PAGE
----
Drug allergy

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Drug allergy
SpecialtyImmunology, pharmacology

A drug allergy is an allergy to a drug, most commonly a medication, and is a form of adverse drug reaction. Medical attention should be sought immediately if an allergic reaction is suspected.

An allergic reaction will not occur on the first exposure to a substance. The first exposure allows the body to create antibodies and memory lymphocyte cells for the antigen. However, drugs often contain many different substances, including dyes, which could cause allergic reactions. This can cause an allergic reaction on the first administration of a drug. For example, a person who developed an allergy to a red dye will be allergic to any new drug which contains that red dye.

A drug allergy is different from an intolerance. A drug intolerance, which is often a milder, non-immune-mediated reaction, does not depend on prior exposure.

Signs and symptoms[edit]

Symptoms of drug hypersensitivity reactions can be similar to non-allergic adverse effects. Common symptoms include:[1]

  • Hives
  • Itching
  • Rash
  • Fever
  • Facial swelling
  • Shortness of breath due to the short-term constriction of lung airways or longer-term damage to lung tissue
  • Anaphylaxis, a life-threatening drug reaction (produces most of these symptoms as well as low blood pressure)
  • Cardiac symptoms such as chest pain, shortness of breath, fatigue, chest palpitations, light headedness, and syncope due to a rare drug-induced reaction, eosinophilic myocarditis

Causes[edit]

Some classes of medications have a higher rate of drug reactions than others. These include antiepileptics, antibiotics, antiretrovirals, NSAIDs, and general and local anesthetics.[2]

Risk factors[edit]

Risk factors for drug allergies can be attributed to the drug itself or the characteristics of the patient. Drug-specific risk factors include the dose, route of administration, duration of treatment, repetitive exposure to the drug, and concurrent illnesses. Host risk factors include age, sex, atopy, specific genetic polymorphisms, and inherent predisposition to react to multiple unrelated drugs (multiple drug allergy syndrome).[3] A drug allergy is more likely to develop with large doses and extended exposure.[citation needed]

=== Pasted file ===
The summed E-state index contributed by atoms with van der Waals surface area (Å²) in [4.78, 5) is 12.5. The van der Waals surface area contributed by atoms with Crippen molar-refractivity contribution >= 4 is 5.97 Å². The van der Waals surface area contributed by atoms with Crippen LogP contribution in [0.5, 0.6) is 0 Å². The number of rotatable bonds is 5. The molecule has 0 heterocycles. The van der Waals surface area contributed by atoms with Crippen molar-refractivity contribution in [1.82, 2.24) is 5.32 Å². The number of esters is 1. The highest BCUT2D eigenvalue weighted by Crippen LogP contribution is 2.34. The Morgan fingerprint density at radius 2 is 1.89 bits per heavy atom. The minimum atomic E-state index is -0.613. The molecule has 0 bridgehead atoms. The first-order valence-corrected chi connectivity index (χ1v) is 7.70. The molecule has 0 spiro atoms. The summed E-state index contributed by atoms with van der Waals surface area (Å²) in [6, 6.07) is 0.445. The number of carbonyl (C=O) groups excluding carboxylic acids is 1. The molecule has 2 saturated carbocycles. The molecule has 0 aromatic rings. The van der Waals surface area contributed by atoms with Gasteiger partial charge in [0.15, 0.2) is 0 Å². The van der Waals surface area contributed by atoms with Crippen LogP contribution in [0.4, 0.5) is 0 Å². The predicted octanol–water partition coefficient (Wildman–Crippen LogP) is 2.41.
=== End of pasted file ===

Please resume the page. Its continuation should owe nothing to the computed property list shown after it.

People with immunological diseases, such as HIV and cystic fibrosis,[2] or infection with EBV, CMV, or HHV6,[4] are more susceptible to drug hypersensitivity reactions.[2] These conditions lower the threshold for T-cell stimulation.[4]

Mechanisms[edit]

There are two mechanisms for a drug allergy to occur: IgE or non-IgE mediated. In IgE-mediated reactions, also known as Immunoglobulin E mediated reactions, drug allergens bind to IgE antibodies, which are attached to mast cells and basophils, resulting in IgE cross-linking, cell activation and release of preformed and newly formed mediators.[5]

Most drugs do not cause reactions in themselves, but by the formation of haptens.[2]

Types[edit]

Drug allergies or hypersensitivities can be broadly divided into two types: immediate reactions and delayed reactions.Immediate reactions take place within an hour of administration and are IgE mediated, while delayed reactions take place hours to weeks after administration and are T-cell mediated. The first category is mostly mediated through specific IgE, whereas the latter is specifically T cell mediated.[2]

See also[edit]

References[edit]

  1. ^ "Drug Allergy". Mayo Clinic.
  2. ^ a b c d e Holgate, Steven. Allergy (4th ed.). Elsevier Saunders. pp. 321–330. ISBN 9780723436584.
  3. ^ "Drug Allergy: An Updated Practice Parameter" (PDF). Retrieved 2013-12-02.
  4. ^ a b Adkinson, Franklin. Middleton's allergy : principles and practice (8 ed.). Saunders Elsevier. pp. 1274–1295. ISBN 978-0-323-08593-9.
  5. ^ "World Allergy Organization". Retrieved 2013-11-25.

External links[edit]

Classification
External resources